In today’s competitive business environment, it’s essential that productivity, efficiency and customer service levels remain high if cost and profitability targets are to be achieved.
Although there are many different aspects to manufacturing and operational processes, one of the main inhibitors to achieving required output levels and targets is that of unplanned downtime. However, there are a number of basic steps that can be taken to reduce the potential for these events and the subsequent costs associated with downtime.
David Proud discusses reducing the costs and consequences of unplanned downtime.
The issue of downtime, and especially unplanned events, is a blight for any business whether it is a manufacturer, plant and transport operator or a firm that delivers key infrastructure services.
The Causes Of Unplanned Downtime
There can be many causes of unplanned downtime ranging from unavailability of materials, shortages of manpower, extended changeover periods and of course one of the most common reasons, equipment or machinery failure.
Regardless of the reasons behind the stoppage, the effects are the same: loss of production and value while overhead costs continue to accrue. Although it is almost impossible to avoid all unplanned downtime, it is possible to significantly reduce the potential for these costly events by taking a proactive and technically led approach.
The Benefits Of Auditing Machinery
When considering the potential for unexpected downtime caused by components or equipment, it is highly likely that the oldest or obsolete items will pose the greatest risk. Initiating a detailed review or audit of all machinery and componentry will highlight any particular items that may require immediate maintenance attention or indeed replacement.
This review will also help to enhance and update any existing preventative maintenance schedules, setting new priorities for other items deemed at imminent risk of obsolescence or failure, and also identifying items that are vital to maintaining high operational efficiencies. Taking steps to replace items perceived to be at risk before they actually fail is much less costly than suffering the consequences and costs associated with unplanned downtime. When considering replacements, it is also essential to look closely at the specification of the replacement item. Merely selecting the exact same part, or the least expensive part that will fit, may not be the right decision as this is likely to replicate the original problem, possibly even in the short term.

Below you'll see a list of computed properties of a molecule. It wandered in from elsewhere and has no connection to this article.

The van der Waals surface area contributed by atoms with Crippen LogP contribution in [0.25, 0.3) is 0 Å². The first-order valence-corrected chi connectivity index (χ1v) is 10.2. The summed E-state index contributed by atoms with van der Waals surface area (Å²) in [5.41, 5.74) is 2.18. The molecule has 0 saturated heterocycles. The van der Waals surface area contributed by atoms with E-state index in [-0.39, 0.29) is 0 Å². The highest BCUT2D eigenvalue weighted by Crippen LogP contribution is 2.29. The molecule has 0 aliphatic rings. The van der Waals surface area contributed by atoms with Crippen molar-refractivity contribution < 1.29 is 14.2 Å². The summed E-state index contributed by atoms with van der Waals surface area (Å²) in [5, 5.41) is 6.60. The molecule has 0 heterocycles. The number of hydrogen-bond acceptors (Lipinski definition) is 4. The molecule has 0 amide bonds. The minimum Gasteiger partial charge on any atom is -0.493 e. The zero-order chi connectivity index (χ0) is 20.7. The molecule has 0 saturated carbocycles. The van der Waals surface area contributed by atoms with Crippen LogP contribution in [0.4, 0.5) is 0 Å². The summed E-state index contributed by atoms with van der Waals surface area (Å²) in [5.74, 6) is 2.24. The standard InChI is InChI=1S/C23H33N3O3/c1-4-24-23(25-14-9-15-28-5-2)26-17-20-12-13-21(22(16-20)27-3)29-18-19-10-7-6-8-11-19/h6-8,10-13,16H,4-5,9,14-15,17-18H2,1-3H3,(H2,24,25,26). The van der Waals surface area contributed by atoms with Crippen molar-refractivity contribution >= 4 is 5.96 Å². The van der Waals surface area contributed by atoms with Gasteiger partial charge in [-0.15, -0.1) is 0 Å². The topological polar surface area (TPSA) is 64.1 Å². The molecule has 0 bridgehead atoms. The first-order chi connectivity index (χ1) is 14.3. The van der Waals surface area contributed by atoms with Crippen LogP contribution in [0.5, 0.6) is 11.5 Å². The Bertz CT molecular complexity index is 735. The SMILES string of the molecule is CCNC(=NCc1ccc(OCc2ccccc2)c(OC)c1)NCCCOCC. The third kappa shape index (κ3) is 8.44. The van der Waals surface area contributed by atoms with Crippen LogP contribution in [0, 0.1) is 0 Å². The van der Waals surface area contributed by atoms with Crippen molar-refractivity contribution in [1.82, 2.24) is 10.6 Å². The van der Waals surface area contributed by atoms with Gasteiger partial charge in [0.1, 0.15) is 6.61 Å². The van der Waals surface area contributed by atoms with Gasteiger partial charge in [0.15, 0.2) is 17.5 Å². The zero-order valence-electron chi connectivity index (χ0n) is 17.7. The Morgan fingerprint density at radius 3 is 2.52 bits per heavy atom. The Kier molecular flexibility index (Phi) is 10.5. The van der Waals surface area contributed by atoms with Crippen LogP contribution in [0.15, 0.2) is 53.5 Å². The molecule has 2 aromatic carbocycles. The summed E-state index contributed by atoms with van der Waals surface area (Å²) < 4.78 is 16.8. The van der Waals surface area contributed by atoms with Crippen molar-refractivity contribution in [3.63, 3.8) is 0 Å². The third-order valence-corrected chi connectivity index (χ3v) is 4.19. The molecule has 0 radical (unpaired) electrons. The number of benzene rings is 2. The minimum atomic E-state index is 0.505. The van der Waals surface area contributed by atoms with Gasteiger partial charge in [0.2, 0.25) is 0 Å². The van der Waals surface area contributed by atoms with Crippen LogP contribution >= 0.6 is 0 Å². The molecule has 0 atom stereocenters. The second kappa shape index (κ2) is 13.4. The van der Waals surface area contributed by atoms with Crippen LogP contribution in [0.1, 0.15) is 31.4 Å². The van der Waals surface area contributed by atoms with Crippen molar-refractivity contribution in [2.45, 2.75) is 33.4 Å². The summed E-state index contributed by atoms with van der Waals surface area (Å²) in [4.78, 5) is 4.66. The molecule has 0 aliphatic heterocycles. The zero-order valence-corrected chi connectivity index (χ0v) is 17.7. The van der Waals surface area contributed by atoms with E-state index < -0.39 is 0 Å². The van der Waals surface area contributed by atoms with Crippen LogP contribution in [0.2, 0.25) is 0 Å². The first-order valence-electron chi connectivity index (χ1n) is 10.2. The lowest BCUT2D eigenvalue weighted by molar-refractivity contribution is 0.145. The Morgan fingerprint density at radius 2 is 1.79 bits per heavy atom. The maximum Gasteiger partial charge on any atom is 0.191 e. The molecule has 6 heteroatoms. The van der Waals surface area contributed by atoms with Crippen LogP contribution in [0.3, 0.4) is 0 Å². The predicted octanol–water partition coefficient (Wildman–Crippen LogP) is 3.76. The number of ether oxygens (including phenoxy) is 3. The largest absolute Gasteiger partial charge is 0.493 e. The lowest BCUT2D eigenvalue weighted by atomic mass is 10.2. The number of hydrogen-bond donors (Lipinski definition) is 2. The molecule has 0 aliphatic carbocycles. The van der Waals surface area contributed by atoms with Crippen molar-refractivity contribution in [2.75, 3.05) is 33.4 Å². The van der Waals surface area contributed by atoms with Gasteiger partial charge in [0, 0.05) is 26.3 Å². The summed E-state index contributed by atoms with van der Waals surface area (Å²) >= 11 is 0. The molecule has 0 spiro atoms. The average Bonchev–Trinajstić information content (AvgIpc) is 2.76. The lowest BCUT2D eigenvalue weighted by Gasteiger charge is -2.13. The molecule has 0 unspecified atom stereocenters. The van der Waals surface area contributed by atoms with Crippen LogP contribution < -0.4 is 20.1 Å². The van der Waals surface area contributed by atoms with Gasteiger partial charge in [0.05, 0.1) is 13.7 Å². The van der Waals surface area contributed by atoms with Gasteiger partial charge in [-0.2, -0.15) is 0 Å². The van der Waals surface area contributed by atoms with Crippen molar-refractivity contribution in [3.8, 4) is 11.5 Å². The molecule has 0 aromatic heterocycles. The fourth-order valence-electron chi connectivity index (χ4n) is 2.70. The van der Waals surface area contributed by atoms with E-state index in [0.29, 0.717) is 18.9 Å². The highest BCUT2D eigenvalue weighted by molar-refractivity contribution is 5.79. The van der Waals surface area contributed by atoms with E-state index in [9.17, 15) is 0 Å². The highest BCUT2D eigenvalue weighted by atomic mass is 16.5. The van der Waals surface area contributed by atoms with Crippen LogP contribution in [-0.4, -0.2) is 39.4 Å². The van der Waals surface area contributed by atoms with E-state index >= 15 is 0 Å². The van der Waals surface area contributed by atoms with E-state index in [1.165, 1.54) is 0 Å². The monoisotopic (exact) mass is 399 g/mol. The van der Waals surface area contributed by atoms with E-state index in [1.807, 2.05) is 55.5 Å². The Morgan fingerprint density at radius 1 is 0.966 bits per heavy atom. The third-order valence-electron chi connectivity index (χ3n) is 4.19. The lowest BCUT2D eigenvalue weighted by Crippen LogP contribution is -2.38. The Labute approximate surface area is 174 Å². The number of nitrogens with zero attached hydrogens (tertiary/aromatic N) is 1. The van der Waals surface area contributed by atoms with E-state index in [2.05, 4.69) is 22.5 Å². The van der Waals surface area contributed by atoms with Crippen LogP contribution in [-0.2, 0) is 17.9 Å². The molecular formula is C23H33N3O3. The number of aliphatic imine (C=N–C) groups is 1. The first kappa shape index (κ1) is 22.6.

The Importance Of Drive Couplings
This is especially true of drive couplings, which are an essential part of any drivetrain, and therefore a key element in maintaining uptime and efficiency. Drive couplings vary greatly in their design and capabilities, so for any given application engineers must ensure that they specify the drive coupling correctly to guarantee ongoing reliable, efficient and safe operation.
Factors such as torque transmission, speed ranges, running start/stops and potential shock loadings are just some of the key elements in the selection of the coupling. If a previous coupling has failed unexpectedly it is likely that one or more of these factors has been overlooked.
If there is any uncertainty in specifying a replacement part, engineers should speak with a reputable supplier, which will be able to review the application details and identify a variant capable of meeting the challenges of the specific application. Time spent on this exercise, even in the face of pressure by production to have the system running again, will pay dividends in the long run as the drivetrain will be highly reliable and unlikely to fail again unexpectedly.
Taking time to review the different coupling types, and selecting a coupling that not only meets all of the technical and application requirements, but is also either maintenance free, or has the ability to have change parts replaced in-situ will bring significant ongoing benefits to uptimes and efficiency.
How Training Can Benefit
One other important and contributing factor to reducing downtime is that of training. A topic sometimes overlooked, structured and ongoing training for maintenance engineering teams will bring tangible dividends. Ensuring that all maintenance engineers are multi-skilled, and involved in the introduction of new components, systems and technologies within the business, means that they will have both the knowledge and tools required to identify and resolve any issues quickly.
David Proud is general manager of Reich Drive Systems UK.